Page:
opinion

'A message to the woman who asked me when I was due: I'm not pregnant.'

When a regular customer at the cafe I worked at asked me the question, “How long until you’re finished?” I struggled with my response.

Did she mean how long until I’m finished with uni? How long until I finish my shift?

Things became clear when her friend interjected and announced that I was not pregnant. Yes – she had the nerve to ask me, a twenty-year-old girl, when I was due to give birth.

It took me a minute to comprehend the insult. I felt as if I’d been kicked in the stomach – particularly because I was two weeks into an 8-week challenge at my gym. Prior to this comment I was feeling the most motivated I had ever felt.

I replied with something like, “Oh I wish!” or “Wouldn’t that be lovely” just to diffuse the awkwardness. But on the inside, I was fighting back the waterworks.

My whole life I’ve always been very sure of myself, but my ego was completely shaken by this one remark. Sure, the customer was an old lady who didn’t have her glasses on, but that is no excuse.

mistaken for pregnant
"My whole life I've always been very sure of myself." Image: Supplied
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The whole situation made me wonder what sort of person would assume such a thing, and have the courage to comment on it – especially pregnancy. In my opinion, it is no longer acceptable to comment on a woman’s body, particularly if it’s negative.

When I came back inside and told my co-workers what had happened, I was surprised at the number of people who had received similar remarks – or said it themselves.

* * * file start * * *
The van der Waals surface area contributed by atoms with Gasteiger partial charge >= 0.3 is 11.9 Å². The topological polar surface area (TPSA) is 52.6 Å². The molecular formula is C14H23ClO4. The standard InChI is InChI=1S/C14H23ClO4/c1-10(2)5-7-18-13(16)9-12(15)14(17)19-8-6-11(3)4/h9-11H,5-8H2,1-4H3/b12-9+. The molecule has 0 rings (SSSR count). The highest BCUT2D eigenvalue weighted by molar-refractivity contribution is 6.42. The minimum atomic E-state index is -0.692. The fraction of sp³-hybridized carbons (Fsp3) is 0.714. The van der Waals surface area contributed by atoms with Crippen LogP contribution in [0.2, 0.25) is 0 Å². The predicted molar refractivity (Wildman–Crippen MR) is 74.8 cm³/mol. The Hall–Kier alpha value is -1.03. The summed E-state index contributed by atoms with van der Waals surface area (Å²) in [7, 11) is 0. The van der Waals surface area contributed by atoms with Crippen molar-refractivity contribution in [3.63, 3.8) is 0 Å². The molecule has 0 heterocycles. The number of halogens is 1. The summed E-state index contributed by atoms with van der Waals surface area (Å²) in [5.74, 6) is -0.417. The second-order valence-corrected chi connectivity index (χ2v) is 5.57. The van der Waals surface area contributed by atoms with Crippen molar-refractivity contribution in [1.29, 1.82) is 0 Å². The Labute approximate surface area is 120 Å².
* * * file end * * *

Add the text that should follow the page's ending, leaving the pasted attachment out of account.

“Some people are just ignorant and have no idea what might be going on," one of my co-workers said in an attempt to console me, but it gave me little comfort.

My manager, who had given birth a year ago, said she had been asked the question six times since giving birth – three of those times when she was at work.

She said, “Each time I was asked, I didn’t eat dinner that night and cried about it for weeks." This was all too familiar. I too have cried multiple times since.

The Mamamia Out Loud team sit down with writer and You Beauty podcast host, Amy Clark, to talk about body-shaming wrapped up in faux-concern. Post continues below.

It just shows how one insensitive comment can have a huge effect on someone’s wellbeing.

So, from now on, I have a request: stop commenting on women’s bodies, even if you think you’re just being friendly. It can have a profound effect on the minds of girls young and old.

It doesn’t matter whether the woman is, in fact, pregnant and literally giving birth in front of you, or she is a 20-year-old waitress wearing an oversized top. Let’s just stop assuming and start enabling better mental and physical health for women of all ages.

Let us know your thoughts in the comments.

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